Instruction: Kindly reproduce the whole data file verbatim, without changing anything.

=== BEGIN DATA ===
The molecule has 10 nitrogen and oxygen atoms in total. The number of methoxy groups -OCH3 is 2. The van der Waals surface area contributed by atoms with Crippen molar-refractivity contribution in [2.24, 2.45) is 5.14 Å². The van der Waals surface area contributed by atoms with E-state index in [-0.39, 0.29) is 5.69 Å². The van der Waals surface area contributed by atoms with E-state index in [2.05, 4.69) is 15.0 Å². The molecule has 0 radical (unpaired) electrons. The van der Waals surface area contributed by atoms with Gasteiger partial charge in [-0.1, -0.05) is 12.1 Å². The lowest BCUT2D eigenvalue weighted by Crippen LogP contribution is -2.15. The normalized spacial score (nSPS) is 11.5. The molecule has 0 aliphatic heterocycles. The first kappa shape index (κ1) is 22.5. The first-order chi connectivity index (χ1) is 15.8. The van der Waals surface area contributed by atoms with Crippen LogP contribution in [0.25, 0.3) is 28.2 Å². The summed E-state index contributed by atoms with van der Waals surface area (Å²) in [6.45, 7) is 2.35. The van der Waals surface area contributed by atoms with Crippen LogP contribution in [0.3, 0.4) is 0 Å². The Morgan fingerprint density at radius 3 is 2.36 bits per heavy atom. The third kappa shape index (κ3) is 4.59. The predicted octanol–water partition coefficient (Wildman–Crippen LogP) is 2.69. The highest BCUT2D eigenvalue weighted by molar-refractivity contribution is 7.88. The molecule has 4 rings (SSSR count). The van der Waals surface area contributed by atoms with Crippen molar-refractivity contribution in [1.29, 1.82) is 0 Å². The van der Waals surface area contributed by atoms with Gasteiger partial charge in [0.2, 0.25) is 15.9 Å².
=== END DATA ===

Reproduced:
The molecule has 10 nitrogen and oxygen atoms in total. The number of methoxy groups -OCH3 is 2. The van der Waals surface area contributed by atoms with Crippen molar-refractivity contribution in [2.24, 2.45) is 5.14 Å². The van der Waals surface area contributed by atoms with E-state index in [-0.39, 0.29) is 5.69 Å². The van der Waals surface area contributed by atoms with E-state index in [2.05, 4.69) is 15.0 Å². The molecule has 0 radical (unpaired) electrons. The van der Waals surface area contributed by atoms with Gasteiger partial charge in [-0.1, -0.05) is 12.1 Å². The lowest BCUT2D eigenvalue weighted by Crippen LogP contribution is -2.15. The normalized spacial score (nSPS) is 11.5. The molecule has 0 aliphatic heterocycles. The first kappa shape index (κ1) is 22.5. The first-order chi connectivity index (χ1) is 15.8. The van der Waals surface area contributed by atoms with Crippen LogP contribution in [0.25, 0.3) is 28.2 Å². The summed E-state index contributed by atoms with van der Waals surface area (Å²) in [6.45, 7) is 2.35. The van der Waals surface area contributed by atoms with Crippen LogP contribution in [0.3, 0.4) is 0 Å². The Morgan fingerprint density at radius 3 is 2.36 bits per heavy atom. The third kappa shape index (κ3) is 4.59. The predicted octanol–water partition coefficient (Wildman–Crippen LogP) is 2.69. The highest BCUT2D eigenvalue weighted by molar-refractivity contribution is 7.88. The molecule has 4 rings (SSSR count). The van der Waals surface area contributed by atoms with Crippen molar-refractivity contribution in [1.29, 1.82) is 0 Å². The van der Waals surface area contributed by atoms with Gasteiger partial charge in [0.2, 0.25) is 15.9 Å².